Rathnapura, Sri Lanka. National Archeological Symposium 2010, Department of
Archeology, Sri Lanka. (In this volume).
19. Karkanas, P., Yosef, O.B., Goldberg, P. and Weiner, S. 2007. Diagenesis in Prehistoric
Caves: the Use of Minerals that Form in Situ to Assess the Completeness of the
Archaeological record. Journal of Archaeological Science. 27: 915–929.
20. Karmen, I., Sanchez, L.E. and Fairchilde, T.R. 2001. Cavern Dos Ecos (Central Brazil):
Genesis and Geomorphology of a cave developed in Schist, Quartzite and Marble.
Journal of Cave and Karst Studies. 63(1): 41-47.
21. Kennedy, M.C. and Watson, P.J. 1997. The Chronology of Early Agriculture and
Intensive Mineral Mining in the Salts Cave and Mammoth Cave Region, Mammoth
Cave National Park, Kentucky. Journal of Cave and Karst Studies. 59(1): 5-9.
22. Lobo, H.A.S and Moretti, E.C. 2009. Tourism in Caves and the Conservation of the
Speleological Heritage: The case of Serra da Bodo quena (Mato Grosso do Sul State ,
Brazil ). Aata Carsologia. 38/2-3: 265-276.
23. Kroner, A., Williams, I.S., Compston, W. Baur, N., Vitanage, P.W. and Perera, L.R.K.,
1987. Zircon ion microprobe dating of high grade rocks in Sri Lanka. Jouranl of
Geology. 95:775-791.
24. Kroner, A.; Cooray, P. G.; and Vitanage, P. W. 1991. Lithotectonic subdivision of the
Precambrian basement in Sri Lanka. In Kro¨ner, A., ed. The crystalline crust of Sri
Lanka. Pt. I. Summary of research of the German–Sri Lanka consortium. Geol. Surv.
Dept., Sri Lanka Prof. Paper. 5:5–21.
25. Mahavansa, 300 A.D. The great chronicle of Sri Lanka.
26. Mauries, J.P. 1981. Craspedosmida, Stemmiulida et Cambalida (Myriopoda;
Diplopoda) de Sri Lanka (Ceylon). Entomol. Scand., suppl. 11: 33-62.
27. Milisenda, C., Liew, T. C., Hofmann, A. W. and Kroner, A. 1988. Isotopic mapping of
age provinces in Precambrian high grade terrains: Sri Lanka. J. Geol. 96: 608–615
28. Osborne, R.A.L. 2007. Cathedral Cave, Wellington Caves, New South Wales,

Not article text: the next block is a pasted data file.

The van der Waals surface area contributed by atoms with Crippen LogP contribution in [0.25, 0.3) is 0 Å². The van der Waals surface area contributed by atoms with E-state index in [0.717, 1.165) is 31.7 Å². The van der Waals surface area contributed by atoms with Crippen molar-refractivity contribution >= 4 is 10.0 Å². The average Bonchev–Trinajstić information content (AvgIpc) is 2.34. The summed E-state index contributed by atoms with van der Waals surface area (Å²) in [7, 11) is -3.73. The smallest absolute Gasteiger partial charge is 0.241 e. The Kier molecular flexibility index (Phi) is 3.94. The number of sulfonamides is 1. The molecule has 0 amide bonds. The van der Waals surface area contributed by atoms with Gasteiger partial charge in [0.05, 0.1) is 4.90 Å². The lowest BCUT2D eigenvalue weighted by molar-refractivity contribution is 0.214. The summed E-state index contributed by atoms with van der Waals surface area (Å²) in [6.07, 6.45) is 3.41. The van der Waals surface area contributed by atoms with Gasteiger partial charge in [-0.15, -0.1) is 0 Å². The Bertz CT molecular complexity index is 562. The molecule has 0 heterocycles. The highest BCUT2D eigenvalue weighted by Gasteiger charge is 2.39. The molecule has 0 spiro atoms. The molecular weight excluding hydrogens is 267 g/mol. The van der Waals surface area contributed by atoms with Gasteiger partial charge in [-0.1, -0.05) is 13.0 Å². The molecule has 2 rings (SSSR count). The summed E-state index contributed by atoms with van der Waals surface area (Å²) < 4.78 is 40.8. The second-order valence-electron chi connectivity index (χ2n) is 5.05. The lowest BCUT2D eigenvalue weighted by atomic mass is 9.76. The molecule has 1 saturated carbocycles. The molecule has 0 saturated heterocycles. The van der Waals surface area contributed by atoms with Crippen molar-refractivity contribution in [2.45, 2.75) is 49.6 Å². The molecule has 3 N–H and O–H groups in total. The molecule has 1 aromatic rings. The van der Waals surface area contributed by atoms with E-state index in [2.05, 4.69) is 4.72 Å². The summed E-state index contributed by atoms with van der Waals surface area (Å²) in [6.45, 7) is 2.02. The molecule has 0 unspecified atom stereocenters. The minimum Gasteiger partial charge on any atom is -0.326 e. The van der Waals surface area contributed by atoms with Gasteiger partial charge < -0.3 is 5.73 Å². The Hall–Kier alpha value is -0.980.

Australia. A multiphase, non-fluvial cave. Earth Surface Processes and Landforms.
Published online in Wiley InterScience ( DOI:
29. Osborne, R.A.L., 1997: Rehabilitation of the Wellington Caves Phosphate Mine:
implications for Cainozoic stratigraphy. Proceedings of the Linnean Society of New
SouthWales, 117, 175-180.
30. Pasini, G. 2009. A terminological matter: paragenesis, antigravitative erosion or
antigravitational erosion?. International Journal of Speleology. 38(2):129-138.
31. Palmer, A.N. 2003. Patterns of dissolution porosity in carbonate rocks. Speleogenesis
and Evolution of Karst Aquifers. 1(2): 1-9.

32. Piccini, L. 1995. Karst in siliceous rocks: Karst landforms and caves in the Auyan-
Tepui massif (Est.bolivar, Venezula. Int. Journ. of Speleology. 24: 1-4.
33. Raith, M. and Hoernes, S., (eds.), 1994. Tectonic, metamorphic and isotopic evolution
of deep crustal rocks, with special emphasis on Sri Lanka. Precambrian Res.66: 1-409.
34. Shilhavy V. 1974. Ein neuer Hohlen-Weberk-necht aus Ceylon (Arach., Opiliones,
Bioantinae). Revue Suisse Zool. 80(4): 805-807.
35. Simons, J.W.E. 1974. The lava caves of the northern Chyulu Hills, Kenya: Studie in
Speleology. 2(6): 238-256.
36. Thupawansa, 300-600 A.D
37. Weliange W.S & H. Namalgamuwa. 2009. Biospeleology of a tunnel-type cave located
near Alawala Prehistoric Occupation in Sri Lanka. National Archaeological
Symposium. 07th – 08th July 2009. Department of Archaeology, Colombo 7. Sri Lanka.
2: 59-62.
38. Waltham A.C. and Cubby, T.J., 1997. Developments in Nottingham’s sandstone caves.
Mercian Geologist. 14: 58-67.
39. Weliange, W.S., Jayasinghe, P., Dandeniya, A.S., Elgiriya,P., Dewage, D.D.
Aalahakoon, A.M.D. and Hettiarchchi, N. 2010. Speleology in Kodigala Wawul
Guhawa Cave at Ihalawatta in Rathnapura Distric, Sri Lanka. National Archeological
Symposium 2010, Department of Archeology, Sri Lanka. (In this volume).
40. Weliange W.S. 2009. Cradle of Biospeleology; Alawala Cave Shelter. National
Archaeological Symposium. 07th – 08th July 2009. Department of Archaeology,
Colombo 7. Sri Lanka. Vol 2: 63-67
41. Woo, K.S., Hong, G.H. Choi, D.V. Jo, K.N., Baskaran, M. and Lee, H. M. 2005. A
reconnaissance on the use of the speleothems in Korean limestone caves to
retrospective study on the regional climate change for the recent and geologic past.
Geoscience Journal. 9(3):243-247.
42. Yong, L.T., DaoXian, Y., Chun, L.H., Yan, Y., JianLi, W., XinYa, W., Yun, L.Y.,
Ming, Q.J., Liang, X.M., and Shi, L.Y. 2007. High-resolution climate variability of
southwest China during 57―70 ka reflected in a stalagmite δ 18O record from Xinya
Cave. Sci China Ser D-Earth Sci. 50(8): 1202-1208.